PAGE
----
In the next section I will describe how we can extend our generic data layer to support the featureFlags property.

Extend the generic data layer to support feature flags

Luckily for us the generic data layer is a nested type data layer with a root of an object that can be easily extended.

This is an example of how our feature flags will be defined:

var digitalData = {
    "featureFlags": {
        "featureName1": true,
        "featureName2": false,
        "overWrite": {
            "featureName1": false,
            "featureName3": true

We can clearly see that we want to extend the root object to contain a new featureFlags property. This property will be an object.

To support future use cases, we will have 2 feature flag levels:

  • The first level will be used by the development team to set default behaviours. This will be optional as by default if a feature is not defined on the first or second level it will be considered to be disabled. An example of use case would be when a tagging release introduce a new product that should only be executed at runtime when the platform migrates to a new design. As the release of the platform will be outside of the business hours, the feature flag will need to be enabled by the development team. The tagging team would have released their build with the configuration to support the new product, days or weeks or even months before the live date.
  • The second level in the overWrite object will be used primarily by the tagging team. This will allow the business to be in charge to enable or disable specific features as required in the least amount of time. This level will prevail over the first level. For example when the business wants to deploy a chat functionality on your platform, they might want to first test that the chat functionality has a positive impact on the conversion rate. Before fully committing a lot of resources for the chat functionality we want to confirm that by having it on our checkout funnel it will increase the conversion rate. This use case is best answered by an A/B test. In this use case we will deploy the core functionality of the chat via a tag from our TMS. We will add a condition that will depend on our feature flag for the tag to be executed during runtime. Now in the A/B test instead of having the chat code we just need to have 2 experiences, one for chat enabled which will set digitalData.overWrite.chatEnabled to true and one for chat disabled which will set digitalData.overWrite.chatEnabled to false. As you can see the A/B test is now simpler to compose.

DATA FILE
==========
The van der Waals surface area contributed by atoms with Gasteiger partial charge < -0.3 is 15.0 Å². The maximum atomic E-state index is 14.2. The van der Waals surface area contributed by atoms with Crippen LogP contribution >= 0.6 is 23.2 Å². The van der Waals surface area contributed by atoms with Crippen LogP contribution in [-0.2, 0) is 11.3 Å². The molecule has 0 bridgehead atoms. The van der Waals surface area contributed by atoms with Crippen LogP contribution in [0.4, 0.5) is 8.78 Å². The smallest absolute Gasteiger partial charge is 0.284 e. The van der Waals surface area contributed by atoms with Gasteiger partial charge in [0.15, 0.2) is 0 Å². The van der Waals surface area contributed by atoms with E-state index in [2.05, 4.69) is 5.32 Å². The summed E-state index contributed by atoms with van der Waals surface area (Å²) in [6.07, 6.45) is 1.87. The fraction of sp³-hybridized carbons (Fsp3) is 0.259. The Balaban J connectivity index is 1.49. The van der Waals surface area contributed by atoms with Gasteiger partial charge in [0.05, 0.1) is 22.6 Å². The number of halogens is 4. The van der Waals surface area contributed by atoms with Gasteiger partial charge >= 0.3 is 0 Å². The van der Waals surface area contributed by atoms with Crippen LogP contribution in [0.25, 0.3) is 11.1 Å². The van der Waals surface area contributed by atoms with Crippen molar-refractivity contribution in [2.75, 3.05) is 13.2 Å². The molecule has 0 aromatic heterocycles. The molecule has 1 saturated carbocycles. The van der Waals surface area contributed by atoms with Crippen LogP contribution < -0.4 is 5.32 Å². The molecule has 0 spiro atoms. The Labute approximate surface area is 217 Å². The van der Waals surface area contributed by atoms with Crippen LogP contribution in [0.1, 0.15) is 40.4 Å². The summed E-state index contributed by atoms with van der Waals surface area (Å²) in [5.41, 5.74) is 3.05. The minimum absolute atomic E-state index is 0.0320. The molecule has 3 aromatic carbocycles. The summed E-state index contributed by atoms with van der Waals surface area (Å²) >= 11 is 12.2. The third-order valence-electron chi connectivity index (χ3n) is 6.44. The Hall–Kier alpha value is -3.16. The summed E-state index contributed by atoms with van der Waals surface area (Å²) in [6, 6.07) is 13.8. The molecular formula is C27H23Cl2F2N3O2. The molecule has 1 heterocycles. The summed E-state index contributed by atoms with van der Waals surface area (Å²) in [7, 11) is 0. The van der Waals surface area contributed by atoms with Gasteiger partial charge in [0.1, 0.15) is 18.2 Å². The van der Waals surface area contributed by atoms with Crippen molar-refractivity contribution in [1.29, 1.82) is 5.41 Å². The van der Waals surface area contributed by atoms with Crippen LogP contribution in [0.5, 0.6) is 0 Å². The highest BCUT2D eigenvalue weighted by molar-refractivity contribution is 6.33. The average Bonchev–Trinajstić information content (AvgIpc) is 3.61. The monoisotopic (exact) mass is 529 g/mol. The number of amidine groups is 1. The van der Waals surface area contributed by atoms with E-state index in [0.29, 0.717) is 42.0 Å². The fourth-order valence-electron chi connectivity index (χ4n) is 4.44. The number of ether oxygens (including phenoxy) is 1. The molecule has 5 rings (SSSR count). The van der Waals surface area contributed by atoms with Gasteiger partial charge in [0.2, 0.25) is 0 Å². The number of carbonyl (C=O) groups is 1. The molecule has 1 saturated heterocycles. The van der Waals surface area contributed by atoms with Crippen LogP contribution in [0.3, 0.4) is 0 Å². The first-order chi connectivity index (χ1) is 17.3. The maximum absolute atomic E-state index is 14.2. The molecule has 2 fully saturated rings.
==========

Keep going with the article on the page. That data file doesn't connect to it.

Now as our generic data layer is defined using the JSON schema definition, we will extend our definition by adding the featureFlags property definition inside the top level properties property:

    "properties": {
        "featureFlags": {
            "type": "object",
            "properties": {
                "overWrite": {
                    "type": "object",
                    "additionalProperties": {
                        "type": "boolean"
            "additionalProperties": {
                "type": "boolean"

Notice that the only item you will need to add to your generic data layer definition will be the featureFlags object inside your top level "properties" property.

Feature flags benefits

Now you might be wondering why we will spend time and effort to create a feature flag functionality that is already covered by the conditions section of our TMS.

One of the main limitations of the conditions section of your TMS is that the conditions can only be evaluated by your TMS. This means that your platform has no indication if a specific feature is enabled or not.